I didn’t read any Power Man and Iron Fist comics back in the day. In fact, it wasn’t until I started reading things like the House of M trade paperback and the current New Avengers run and playing Marvel: Ultimate Alliance that I really got to know who Luke Cage, née Power Man, really is. And Iron Fist? Well, I didn’t know who he was beyond a kelly green and lemon yellow costume obviously born out of the Me decade obsession with chop-socky film culture until I started reading Ed Brubaker and Matt Fraction’s revival title.
It’s no secret I’m a fan of Brubaker and Fraction. So it should come as no surprise that I love what they did in energizing this Marvel ’70s staple character. Back in 2007, my local comic book shop guy knew I was reading Brubaker on Captain America, and recommended I give The Immortal Iron Fist a try. I was blown away by the first trade paperback collection and immediately started picking up the current monthly issues on the shelves. Knowing how cohesive the first story arc was, I put off reading “The Seven Capital Cites of Heaven” storyline until it was complete, eventually taking them all in one sitting.
After I had collected the entire run, I bought the story in trade paperback and immediately reread The Immortal Iron Fist, Volume 1: The Last Iron Fist and Volume 2: The Seven Capital Cities of Heaven in quick succession. And when Marvel solicited The Immortal Iron Fist Omnibus last year, I couldn’t resist its call. My amazing wife came through in a huge way by ensuring this gorgeous book found its way under the Christmas tree.
Because this title was originally recommended to me before I was completely aware of who Brubaker and Fraction were, and I was fairly ambivalent about the character going in, a large part of the appeal was initially David Aja’s art. If ever there was a poster child for cover art that can sell a book, the first year and a half or so of Immortal Iron Fist are it. I was consistently blown away month after month by Aja’s (and other’s) cover art on the title, and if I hadn’t been reading the book I would have definitely been considering it on the strength of what was peering out from the shelves of the local comic book shop. And Aja’s interiors are the best of the series, a perfect pairing of story and art.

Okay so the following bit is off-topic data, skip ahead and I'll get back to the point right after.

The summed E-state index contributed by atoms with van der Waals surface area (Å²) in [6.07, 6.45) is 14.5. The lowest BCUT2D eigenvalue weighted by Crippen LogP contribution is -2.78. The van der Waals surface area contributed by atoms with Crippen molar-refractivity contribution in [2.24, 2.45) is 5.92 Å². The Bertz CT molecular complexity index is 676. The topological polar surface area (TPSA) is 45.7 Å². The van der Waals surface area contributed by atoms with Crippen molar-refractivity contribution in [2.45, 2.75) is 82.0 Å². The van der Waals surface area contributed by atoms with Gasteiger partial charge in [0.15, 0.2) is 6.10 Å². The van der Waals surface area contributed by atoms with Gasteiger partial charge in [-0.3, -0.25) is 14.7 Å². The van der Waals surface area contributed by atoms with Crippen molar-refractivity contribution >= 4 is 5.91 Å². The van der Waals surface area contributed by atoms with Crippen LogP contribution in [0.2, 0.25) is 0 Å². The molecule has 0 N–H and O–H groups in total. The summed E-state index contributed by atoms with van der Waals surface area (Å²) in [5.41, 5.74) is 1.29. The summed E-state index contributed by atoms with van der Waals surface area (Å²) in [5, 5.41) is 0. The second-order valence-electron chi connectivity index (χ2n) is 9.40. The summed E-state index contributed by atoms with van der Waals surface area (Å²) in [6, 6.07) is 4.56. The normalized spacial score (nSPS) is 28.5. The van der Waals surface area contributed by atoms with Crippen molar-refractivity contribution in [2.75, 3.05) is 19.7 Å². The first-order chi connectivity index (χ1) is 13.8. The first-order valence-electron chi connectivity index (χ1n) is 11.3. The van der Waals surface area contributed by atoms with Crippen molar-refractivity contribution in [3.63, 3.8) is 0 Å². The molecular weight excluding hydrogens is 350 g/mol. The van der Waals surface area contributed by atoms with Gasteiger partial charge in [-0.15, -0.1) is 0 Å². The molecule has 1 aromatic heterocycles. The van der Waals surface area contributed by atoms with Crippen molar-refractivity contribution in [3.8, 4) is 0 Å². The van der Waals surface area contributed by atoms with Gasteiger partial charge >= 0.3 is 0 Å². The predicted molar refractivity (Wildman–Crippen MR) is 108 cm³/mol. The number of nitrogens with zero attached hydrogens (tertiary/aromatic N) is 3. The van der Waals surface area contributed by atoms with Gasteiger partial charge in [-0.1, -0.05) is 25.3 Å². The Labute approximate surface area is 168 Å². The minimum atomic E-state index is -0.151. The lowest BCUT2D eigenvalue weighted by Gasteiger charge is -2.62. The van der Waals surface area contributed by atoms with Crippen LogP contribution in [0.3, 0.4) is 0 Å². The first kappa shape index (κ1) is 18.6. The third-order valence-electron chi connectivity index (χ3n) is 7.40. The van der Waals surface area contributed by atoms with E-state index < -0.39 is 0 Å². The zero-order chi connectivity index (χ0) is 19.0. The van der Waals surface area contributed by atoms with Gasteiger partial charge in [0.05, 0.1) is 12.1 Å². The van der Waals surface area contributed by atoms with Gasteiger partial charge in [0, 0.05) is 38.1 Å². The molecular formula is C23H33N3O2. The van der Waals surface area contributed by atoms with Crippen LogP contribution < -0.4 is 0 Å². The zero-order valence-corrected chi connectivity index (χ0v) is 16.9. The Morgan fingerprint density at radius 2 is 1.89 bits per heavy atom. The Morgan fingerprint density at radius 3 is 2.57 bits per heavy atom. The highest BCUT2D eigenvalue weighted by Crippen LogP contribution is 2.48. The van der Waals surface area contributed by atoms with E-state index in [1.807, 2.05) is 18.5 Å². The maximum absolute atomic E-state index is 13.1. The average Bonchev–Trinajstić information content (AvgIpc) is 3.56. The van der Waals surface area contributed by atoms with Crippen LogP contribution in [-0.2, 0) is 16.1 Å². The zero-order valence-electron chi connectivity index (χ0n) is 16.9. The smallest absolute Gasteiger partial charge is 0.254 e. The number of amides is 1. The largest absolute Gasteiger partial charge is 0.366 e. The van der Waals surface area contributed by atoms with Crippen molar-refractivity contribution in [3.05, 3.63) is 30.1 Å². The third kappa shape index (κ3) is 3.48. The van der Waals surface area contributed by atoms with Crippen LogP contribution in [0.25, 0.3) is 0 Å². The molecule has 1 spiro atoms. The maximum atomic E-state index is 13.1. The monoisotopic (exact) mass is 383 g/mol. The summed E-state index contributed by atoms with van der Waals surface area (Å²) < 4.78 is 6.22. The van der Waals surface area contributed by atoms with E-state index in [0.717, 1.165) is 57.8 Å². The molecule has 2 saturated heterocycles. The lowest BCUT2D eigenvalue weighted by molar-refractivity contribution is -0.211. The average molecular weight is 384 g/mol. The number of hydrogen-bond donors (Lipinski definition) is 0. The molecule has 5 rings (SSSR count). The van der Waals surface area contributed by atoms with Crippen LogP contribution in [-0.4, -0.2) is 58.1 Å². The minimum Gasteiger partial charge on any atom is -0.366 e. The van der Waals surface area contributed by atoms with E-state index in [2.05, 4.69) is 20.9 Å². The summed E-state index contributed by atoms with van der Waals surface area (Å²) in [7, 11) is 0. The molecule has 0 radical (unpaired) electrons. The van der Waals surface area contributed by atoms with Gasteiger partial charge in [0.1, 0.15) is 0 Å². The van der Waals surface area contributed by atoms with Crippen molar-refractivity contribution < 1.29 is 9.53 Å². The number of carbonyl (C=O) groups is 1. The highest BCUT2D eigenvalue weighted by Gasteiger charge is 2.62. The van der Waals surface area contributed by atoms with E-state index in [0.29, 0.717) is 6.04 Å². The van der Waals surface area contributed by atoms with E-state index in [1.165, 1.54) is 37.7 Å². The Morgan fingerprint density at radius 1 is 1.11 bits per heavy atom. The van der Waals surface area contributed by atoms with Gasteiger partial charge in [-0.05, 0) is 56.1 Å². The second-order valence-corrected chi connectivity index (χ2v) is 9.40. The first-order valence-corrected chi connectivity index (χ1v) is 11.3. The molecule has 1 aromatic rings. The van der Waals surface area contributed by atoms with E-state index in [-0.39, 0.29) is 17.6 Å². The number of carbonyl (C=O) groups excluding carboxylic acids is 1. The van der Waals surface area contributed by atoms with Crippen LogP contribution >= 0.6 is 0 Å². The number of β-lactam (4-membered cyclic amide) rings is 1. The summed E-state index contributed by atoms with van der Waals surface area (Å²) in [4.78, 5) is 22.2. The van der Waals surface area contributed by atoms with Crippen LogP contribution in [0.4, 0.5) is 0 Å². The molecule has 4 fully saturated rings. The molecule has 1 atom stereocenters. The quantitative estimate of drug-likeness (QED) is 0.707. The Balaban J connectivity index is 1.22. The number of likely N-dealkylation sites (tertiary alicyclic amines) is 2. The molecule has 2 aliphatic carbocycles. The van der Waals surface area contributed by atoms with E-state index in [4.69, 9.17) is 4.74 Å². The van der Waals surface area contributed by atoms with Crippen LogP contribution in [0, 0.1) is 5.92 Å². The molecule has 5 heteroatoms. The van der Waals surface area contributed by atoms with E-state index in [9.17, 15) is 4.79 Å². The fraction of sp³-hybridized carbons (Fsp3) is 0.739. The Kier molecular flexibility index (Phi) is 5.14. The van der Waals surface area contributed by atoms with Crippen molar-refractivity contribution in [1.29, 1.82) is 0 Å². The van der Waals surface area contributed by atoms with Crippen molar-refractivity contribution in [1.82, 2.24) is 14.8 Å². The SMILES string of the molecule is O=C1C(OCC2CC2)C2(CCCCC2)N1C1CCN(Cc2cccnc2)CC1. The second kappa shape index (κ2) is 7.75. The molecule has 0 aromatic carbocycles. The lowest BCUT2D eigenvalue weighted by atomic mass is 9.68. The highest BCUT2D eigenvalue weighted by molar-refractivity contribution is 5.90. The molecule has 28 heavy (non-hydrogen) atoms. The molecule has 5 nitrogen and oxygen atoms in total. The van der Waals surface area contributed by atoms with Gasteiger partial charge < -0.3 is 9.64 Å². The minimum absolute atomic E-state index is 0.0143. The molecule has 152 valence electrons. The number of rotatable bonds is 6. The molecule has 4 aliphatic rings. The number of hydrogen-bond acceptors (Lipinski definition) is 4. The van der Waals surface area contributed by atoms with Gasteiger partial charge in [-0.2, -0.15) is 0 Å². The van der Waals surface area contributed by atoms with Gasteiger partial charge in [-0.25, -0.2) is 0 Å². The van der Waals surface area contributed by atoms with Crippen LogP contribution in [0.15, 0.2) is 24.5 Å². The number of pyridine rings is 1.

The tales contained within by Brubaker and Fraction and illustrated by Aja create one of the richest tapestries of character history, ongoing adventure, and Eastern mysticism. The writers introduce a simple but compelling premise to the Iron Fist mythos: that for sixty-six generations there has always been an Iron Fist. This “legacy power” idea enabled the writers to weave one-offs into the title (two within the ongoing series – issues #7 and #15; and two over the course of book – Annual #1 and Orson Randall & the Green Mist of Death; all collected here) chronicling the exploits of past Iron Fists and add emotional weight to the current character.
Although I have heard others complain about it being disrupted by the sequential placement of some of the one-offs, there is a logical flow to the omnibus. It moves from “The Last Iron Fist Story,” introducing Orson Randall to the mythos, to the traditional battle between the seven Capital Cities of Heaven’s analogous Immortal Weapons that occurs each generation.